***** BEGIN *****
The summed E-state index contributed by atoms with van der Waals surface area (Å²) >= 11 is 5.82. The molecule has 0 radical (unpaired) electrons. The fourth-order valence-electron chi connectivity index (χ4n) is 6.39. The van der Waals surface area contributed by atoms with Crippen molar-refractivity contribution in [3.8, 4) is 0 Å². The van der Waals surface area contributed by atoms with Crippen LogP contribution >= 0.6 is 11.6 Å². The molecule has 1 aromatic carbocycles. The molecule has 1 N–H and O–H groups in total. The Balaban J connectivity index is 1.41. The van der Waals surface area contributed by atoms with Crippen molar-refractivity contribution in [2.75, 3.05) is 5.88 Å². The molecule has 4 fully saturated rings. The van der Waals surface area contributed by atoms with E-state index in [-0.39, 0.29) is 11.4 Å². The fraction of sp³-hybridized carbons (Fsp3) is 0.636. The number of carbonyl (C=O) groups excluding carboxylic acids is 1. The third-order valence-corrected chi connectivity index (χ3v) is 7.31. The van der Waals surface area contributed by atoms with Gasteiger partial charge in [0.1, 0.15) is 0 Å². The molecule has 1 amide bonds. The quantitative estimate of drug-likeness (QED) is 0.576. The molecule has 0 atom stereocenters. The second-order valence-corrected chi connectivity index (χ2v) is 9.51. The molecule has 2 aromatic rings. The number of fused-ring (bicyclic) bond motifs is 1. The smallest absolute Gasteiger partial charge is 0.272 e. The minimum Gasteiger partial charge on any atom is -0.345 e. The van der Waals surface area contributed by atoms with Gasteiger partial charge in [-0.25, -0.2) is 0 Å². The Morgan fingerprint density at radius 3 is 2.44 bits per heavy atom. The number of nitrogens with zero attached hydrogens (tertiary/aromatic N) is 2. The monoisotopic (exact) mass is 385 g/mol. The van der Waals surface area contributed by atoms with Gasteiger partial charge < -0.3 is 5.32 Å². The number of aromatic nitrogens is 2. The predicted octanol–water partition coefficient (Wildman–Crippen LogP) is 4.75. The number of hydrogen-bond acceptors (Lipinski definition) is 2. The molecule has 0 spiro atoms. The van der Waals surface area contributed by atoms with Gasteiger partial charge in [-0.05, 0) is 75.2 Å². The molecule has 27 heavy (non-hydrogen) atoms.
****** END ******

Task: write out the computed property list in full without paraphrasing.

The summed E-state index contributed by atoms with van der Waals surface area (Å²) >= 11 is 5.82. The molecule has 0 radical (unpaired) electrons. The fourth-order valence-electron chi connectivity index (χ4n) is 6.39. The van der Waals surface area contributed by atoms with Crippen molar-refractivity contribution in [3.8, 4) is 0 Å². The van der Waals surface area contributed by atoms with Crippen LogP contribution >= 0.6 is 11.6 Å². The molecule has 1 aromatic carbocycles. The molecule has 1 N–H and O–H groups in total. The Balaban J connectivity index is 1.41. The van der Waals surface area contributed by atoms with Crippen molar-refractivity contribution in [2.75, 3.05) is 5.88 Å². The molecule has 4 fully saturated rings. The van der Waals surface area contributed by atoms with E-state index in [-0.39, 0.29) is 11.4 Å². The fraction of sp³-hybridized carbons (Fsp3) is 0.636. The number of carbonyl (C=O) groups excluding carboxylic acids is 1. The third-order valence-corrected chi connectivity index (χ3v) is 7.31. The van der Waals surface area contributed by atoms with Gasteiger partial charge in [0.1, 0.15) is 0 Å². The molecule has 1 amide bonds. The quantitative estimate of drug-likeness (QED) is 0.576. The molecule has 0 atom stereocenters. The second-order valence-corrected chi connectivity index (χ2v) is 9.51. The molecule has 2 aromatic rings. The number of fused-ring (bicyclic) bond motifs is 1. The smallest absolute Gasteiger partial charge is 0.272 e. The minimum Gasteiger partial charge on any atom is -0.345 e. The van der Waals surface area contributed by atoms with Gasteiger partial charge in [-0.25, -0.2) is 0 Å². The Morgan fingerprint density at radius 3 is 2.44 bits per heavy atom. The number of nitrogens with zero attached hydrogens (tertiary/aromatic N) is 2. The monoisotopic (exact) mass is 385 g/mol. The van der Waals surface area contributed by atoms with Gasteiger partial charge < -0.3 is 5.32 Å². The number of aromatic nitrogens is 2. The predicted octanol–water partition coefficient (Wildman–Crippen LogP) is 4.75. The number of hydrogen-bond acceptors (Lipinski definition) is 2. The molecule has 0 spiro atoms. The van der Waals surface area contributed by atoms with Gasteiger partial charge in [-0.05, 0) is 75.2 Å². The molecule has 27 heavy (non-hydrogen) atoms.